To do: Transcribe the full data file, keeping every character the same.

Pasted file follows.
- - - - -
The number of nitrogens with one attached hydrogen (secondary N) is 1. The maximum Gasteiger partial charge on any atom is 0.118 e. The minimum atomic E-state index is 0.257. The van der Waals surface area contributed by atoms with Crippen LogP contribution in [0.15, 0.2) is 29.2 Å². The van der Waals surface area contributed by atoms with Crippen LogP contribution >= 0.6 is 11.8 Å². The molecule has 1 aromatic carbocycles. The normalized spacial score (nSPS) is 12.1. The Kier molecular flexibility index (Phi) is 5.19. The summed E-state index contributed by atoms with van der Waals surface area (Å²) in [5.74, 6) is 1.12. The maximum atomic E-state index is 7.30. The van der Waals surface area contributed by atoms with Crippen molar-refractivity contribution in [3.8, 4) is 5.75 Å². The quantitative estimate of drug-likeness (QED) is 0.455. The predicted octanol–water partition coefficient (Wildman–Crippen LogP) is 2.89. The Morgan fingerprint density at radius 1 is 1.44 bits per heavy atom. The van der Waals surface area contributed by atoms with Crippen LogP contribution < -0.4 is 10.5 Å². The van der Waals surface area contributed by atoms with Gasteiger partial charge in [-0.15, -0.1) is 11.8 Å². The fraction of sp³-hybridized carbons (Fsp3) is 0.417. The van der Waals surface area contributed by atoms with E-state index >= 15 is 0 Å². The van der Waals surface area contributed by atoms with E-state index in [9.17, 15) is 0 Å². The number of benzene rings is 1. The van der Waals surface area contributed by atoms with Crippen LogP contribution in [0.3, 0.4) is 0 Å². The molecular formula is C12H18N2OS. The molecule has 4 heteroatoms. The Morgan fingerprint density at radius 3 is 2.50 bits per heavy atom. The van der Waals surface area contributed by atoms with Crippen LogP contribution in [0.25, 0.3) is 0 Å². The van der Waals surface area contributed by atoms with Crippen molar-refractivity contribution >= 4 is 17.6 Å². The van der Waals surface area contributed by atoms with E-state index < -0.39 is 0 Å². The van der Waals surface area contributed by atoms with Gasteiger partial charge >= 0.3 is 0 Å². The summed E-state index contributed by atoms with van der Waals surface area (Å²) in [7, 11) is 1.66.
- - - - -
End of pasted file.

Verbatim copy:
The number of nitrogens with one attached hydrogen (secondary N) is 1. The maximum Gasteiger partial charge on any atom is 0.118 e. The minimum atomic E-state index is 0.257. The van der Waals surface area contributed by atoms with Crippen LogP contribution in [0.15, 0.2) is 29.2 Å². The van der Waals surface area contributed by atoms with Crippen LogP contribution >= 0.6 is 11.8 Å². The molecule has 1 aromatic carbocycles. The normalized spacial score (nSPS) is 12.1. The Kier molecular flexibility index (Phi) is 5.19. The summed E-state index contributed by atoms with van der Waals surface area (Å²) in [5.74, 6) is 1.12. The maximum atomic E-state index is 7.30. The van der Waals surface area contributed by atoms with Crippen molar-refractivity contribution in [3.8, 4) is 5.75 Å². The quantitative estimate of drug-likeness (QED) is 0.455. The predicted octanol–water partition coefficient (Wildman–Crippen LogP) is 2.89. The Morgan fingerprint density at radius 1 is 1.44 bits per heavy atom. The van der Waals surface area contributed by atoms with Crippen LogP contribution < -0.4 is 10.5 Å². The van der Waals surface area contributed by atoms with Gasteiger partial charge in [-0.15, -0.1) is 11.8 Å². The fraction of sp³-hybridized carbons (Fsp3) is 0.417. The van der Waals surface area contributed by atoms with E-state index >= 15 is 0 Å². The van der Waals surface area contributed by atoms with E-state index in [9.17, 15) is 0 Å². The number of benzene rings is 1. The van der Waals surface area contributed by atoms with Crippen LogP contribution in [0.3, 0.4) is 0 Å². The molecular formula is C12H18N2OS. The molecule has 4 heteroatoms. The Morgan fingerprint density at radius 3 is 2.50 bits per heavy atom. The van der Waals surface area contributed by atoms with Crippen LogP contribution in [0.25, 0.3) is 0 Å². The van der Waals surface area contributed by atoms with Crippen molar-refractivity contribution >= 4 is 17.6 Å². The van der Waals surface area contributed by atoms with E-state index < -0.39 is 0 Å². The van der Waals surface area contributed by atoms with Gasteiger partial charge >= 0.3 is 0 Å². The summed E-state index contributed by atoms with van der Waals surface area (Å²) in [7, 11) is 1.66.